Principles of Politics Exercise


Goals of This Exercise

  • Examine the relationship between trust in government and individuals’ political goals; specifically, to explore the notion of partisan trust.
  • Provide empirical evidence of declining trust in government and the potential differences among partisans depending upon which party controls the government at a given time.
  • Explore the various motivations of citizens and political elites to both enhance public trust in government as well as contribute to public distrust in government.

Trust in Government

The concept of moral trust refers to the trust in government that exists generally as a component of the values of a community; it is chiefly a product of socialization.

By contrast, rational trust situates trust in government in the individual who calculates a running tally of encounters with government and decides on an ongoing basis whether it is rational to continue to trust the government.

Political Goals and Political Trust

Perhaps people trust in instrumental ways as well. Following the concept of rational trust, we can understand citizens’ trust in government as a result of their political goals and their concluding views of what constitutes appropriate use of government power and influence.

Partisan trust posits that Republican and Democratic voters are more likely to trust the government if (and to the extent that) their party controls the government. That is, Republican voters are more likely to trust a Republican-controlled government just as Democrats are more likely to trust a Democratic-controlled government. In important ways, partisan trust can be considered a subset of rational trust with partisan goals the predominant factor in evaluating the government.

Who Trusts Government?

The question of moral trust in government has changed over time. Although overall citizens’ trust in government declined considerably in the second half of the twentieth century, there has also been variation in the levels of government trust that liberals and conservatives exhibit.

In the 1960s, for example, liberals as well as the radical left were more likely to register distrust in government over the intrusiveness of the Federal Bureau of Investigation (FBI) and other intelligence agencies as well as U.S. military and foreign policy (most notably, Vietnam).

By the same token, distrust in “big government” and its threats to liberty and the market economy were key elements of the conservative movement in the 1980s and 1990s.

Trust in Government 1964-2004

Examining the Rationality Principle

The Rationality Principle: all political behavior has a purpose. Political actors engage in instrumental acts to achieve their goals.

Describe the evolution of public trust in government from 1964 to 2004 as depicted in the preceding figure.
What might explain the decline in trust during this time? Explain the decline in trust both in terms of the “moral trust” and “rational trust” views.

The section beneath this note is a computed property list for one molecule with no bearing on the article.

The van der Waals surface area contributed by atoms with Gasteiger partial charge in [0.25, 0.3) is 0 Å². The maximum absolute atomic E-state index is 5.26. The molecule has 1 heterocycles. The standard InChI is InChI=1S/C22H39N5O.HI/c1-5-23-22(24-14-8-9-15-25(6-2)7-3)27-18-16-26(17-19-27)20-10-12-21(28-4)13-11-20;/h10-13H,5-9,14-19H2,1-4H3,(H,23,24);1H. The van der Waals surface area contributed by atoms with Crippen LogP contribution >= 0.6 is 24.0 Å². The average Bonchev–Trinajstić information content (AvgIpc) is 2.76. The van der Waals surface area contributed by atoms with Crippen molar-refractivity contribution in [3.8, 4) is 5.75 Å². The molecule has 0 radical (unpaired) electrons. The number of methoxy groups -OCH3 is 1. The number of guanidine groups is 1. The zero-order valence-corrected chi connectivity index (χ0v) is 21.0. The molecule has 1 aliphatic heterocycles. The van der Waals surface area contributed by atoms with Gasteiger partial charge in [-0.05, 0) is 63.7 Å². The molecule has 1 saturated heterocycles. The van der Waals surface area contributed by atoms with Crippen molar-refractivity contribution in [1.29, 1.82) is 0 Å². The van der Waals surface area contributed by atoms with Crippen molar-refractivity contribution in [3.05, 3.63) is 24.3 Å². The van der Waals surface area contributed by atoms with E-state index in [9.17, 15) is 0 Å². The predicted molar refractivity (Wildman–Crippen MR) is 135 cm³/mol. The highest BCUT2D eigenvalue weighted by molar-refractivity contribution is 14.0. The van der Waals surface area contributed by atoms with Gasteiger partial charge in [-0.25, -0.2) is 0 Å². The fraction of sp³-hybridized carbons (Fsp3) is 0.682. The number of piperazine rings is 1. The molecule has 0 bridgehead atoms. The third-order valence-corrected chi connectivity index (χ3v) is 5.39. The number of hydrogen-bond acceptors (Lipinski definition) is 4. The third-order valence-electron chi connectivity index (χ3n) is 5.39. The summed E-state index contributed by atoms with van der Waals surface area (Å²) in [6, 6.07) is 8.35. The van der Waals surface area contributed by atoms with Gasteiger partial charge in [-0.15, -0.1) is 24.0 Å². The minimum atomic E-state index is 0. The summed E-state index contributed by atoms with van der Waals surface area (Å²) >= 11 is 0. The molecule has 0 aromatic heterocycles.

What might explain the sharp rise in the public’s trust in government from 2000 to 2002 and then the partial decline from 2002 to 2004?

Testing Partisan Trust

How do levels of trust in government and its institutions differ in regard to partisanship?

In 1991, the Democrats controlled Congress. As such, we might expect that Republicans would be more likely to distrust Congress; that is, a Congress that was promoting and passing Democratic policies.

After the 1994 elections, Republicans took control of Congress for the first time in four decades. Did partisans respond in terms of their trust in the institution? Were Democrats more likely to distrust a Republican-controlled Congress that was promoting and passing Republican policies?

Respondents Expressing Very Little or No Confidence in Congress 1991

Respondents Expressing Very Little or No Confidence in Congress 1998

Respondents Expressing Very Little or No Confidence in Congress 2007-2008

Examining the History Principle

Does confidence in Congress follow the logic of partisan trust (for example, do Democrats trust Congress more when Democrats control the Congress)? What evidence supports your answer?
What impact might high-profile and very partisan leaders like Newt Gingrich, Tom DeLay, and Nancy Pelosi have had on partisan trust in Congress?
What do the differences between liberals, conservatives and moderates suggest about the concept of moral trust?


  • American National Election Study. Cumulative Datafile, 1958–2004. (accessed 2/22/12).
  • Fried, Amy, and Douglas B. Harris. “How and Why Politicians Promoted Public Anger.” In John R. Hibbing and Elizabeth Theiss-Morse, eds., What Is it about Government That Americans Dislike? New York: Cambridge University Press, 2001, pp. 157–74.
  • General Social Survey. Cumulative Datafile, 1972–2008. (accessed 2/22/12).
  • Hardin, Russell. Trust and Trustworthiness. New York: Russell Sage, 2002.
  • Uslaner, Eric. The Moral Foundations of Trust. New York: Cambridge University Press, 2002.

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